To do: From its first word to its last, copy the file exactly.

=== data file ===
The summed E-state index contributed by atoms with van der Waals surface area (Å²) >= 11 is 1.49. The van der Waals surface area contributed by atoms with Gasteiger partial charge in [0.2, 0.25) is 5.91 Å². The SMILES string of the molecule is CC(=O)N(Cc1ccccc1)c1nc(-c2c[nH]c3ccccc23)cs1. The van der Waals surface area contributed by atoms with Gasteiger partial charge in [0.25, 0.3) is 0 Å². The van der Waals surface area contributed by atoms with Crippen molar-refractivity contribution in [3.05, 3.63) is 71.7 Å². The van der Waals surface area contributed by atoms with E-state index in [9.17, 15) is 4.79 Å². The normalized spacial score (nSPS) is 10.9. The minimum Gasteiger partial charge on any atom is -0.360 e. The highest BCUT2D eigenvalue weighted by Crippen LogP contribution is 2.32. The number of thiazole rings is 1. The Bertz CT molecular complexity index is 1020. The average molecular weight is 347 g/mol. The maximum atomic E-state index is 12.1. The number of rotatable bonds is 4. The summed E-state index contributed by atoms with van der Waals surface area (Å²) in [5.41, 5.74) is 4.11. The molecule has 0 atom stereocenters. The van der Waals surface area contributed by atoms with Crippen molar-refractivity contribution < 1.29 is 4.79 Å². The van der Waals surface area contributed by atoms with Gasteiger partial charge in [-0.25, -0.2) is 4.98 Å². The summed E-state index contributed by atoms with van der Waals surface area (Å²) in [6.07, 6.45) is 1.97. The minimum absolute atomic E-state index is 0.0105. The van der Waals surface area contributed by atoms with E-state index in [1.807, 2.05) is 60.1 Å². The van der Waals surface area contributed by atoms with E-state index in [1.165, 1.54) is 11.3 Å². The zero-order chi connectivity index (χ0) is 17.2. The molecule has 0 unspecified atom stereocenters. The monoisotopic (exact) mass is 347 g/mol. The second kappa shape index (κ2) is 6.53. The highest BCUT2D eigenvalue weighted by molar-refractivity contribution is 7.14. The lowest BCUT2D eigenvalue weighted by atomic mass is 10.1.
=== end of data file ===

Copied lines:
The summed E-state index contributed by atoms with van der Waals surface area (Å²) >= 11 is 1.49. The van der Waals surface area contributed by atoms with Gasteiger partial charge in [0.2, 0.25) is 5.91 Å². The SMILES string of the molecule is CC(=O)N(Cc1ccccc1)c1nc(-c2c[nH]c3ccccc23)cs1. The van der Waals surface area contributed by atoms with Gasteiger partial charge in [0.25, 0.3) is 0 Å². The van der Waals surface area contributed by atoms with Crippen molar-refractivity contribution in [3.05, 3.63) is 71.7 Å². The van der Waals surface area contributed by atoms with E-state index in [9.17, 15) is 4.79 Å². The normalized spacial score (nSPS) is 10.9. The minimum Gasteiger partial charge on any atom is -0.360 e. The highest BCUT2D eigenvalue weighted by Crippen LogP contribution is 2.32. The number of thiazole rings is 1. The Bertz CT molecular complexity index is 1020. The average molecular weight is 347 g/mol. The maximum atomic E-state index is 12.1. The number of rotatable bonds is 4. The summed E-state index contributed by atoms with van der Waals surface area (Å²) in [5.41, 5.74) is 4.11. The molecule has 0 atom stereocenters. The van der Waals surface area contributed by atoms with Crippen molar-refractivity contribution < 1.29 is 4.79 Å². The van der Waals surface area contributed by atoms with Gasteiger partial charge in [-0.25, -0.2) is 4.98 Å². The summed E-state index contributed by atoms with van der Waals surface area (Å²) in [6.07, 6.45) is 1.97. The minimum absolute atomic E-state index is 0.0105. The van der Waals surface area contributed by atoms with E-state index in [1.807, 2.05) is 60.1 Å². The van der Waals surface area contributed by atoms with E-state index in [1.165, 1.54) is 11.3 Å². The zero-order chi connectivity index (χ0) is 17.2. The molecule has 0 unspecified atom stereocenters. The monoisotopic (exact) mass is 347 g/mol. The second kappa shape index (κ2) is 6.53. The highest BCUT2D eigenvalue weighted by molar-refractivity contribution is 7.14. The lowest BCUT2D eigenvalue weighted by atomic mass is 10.1.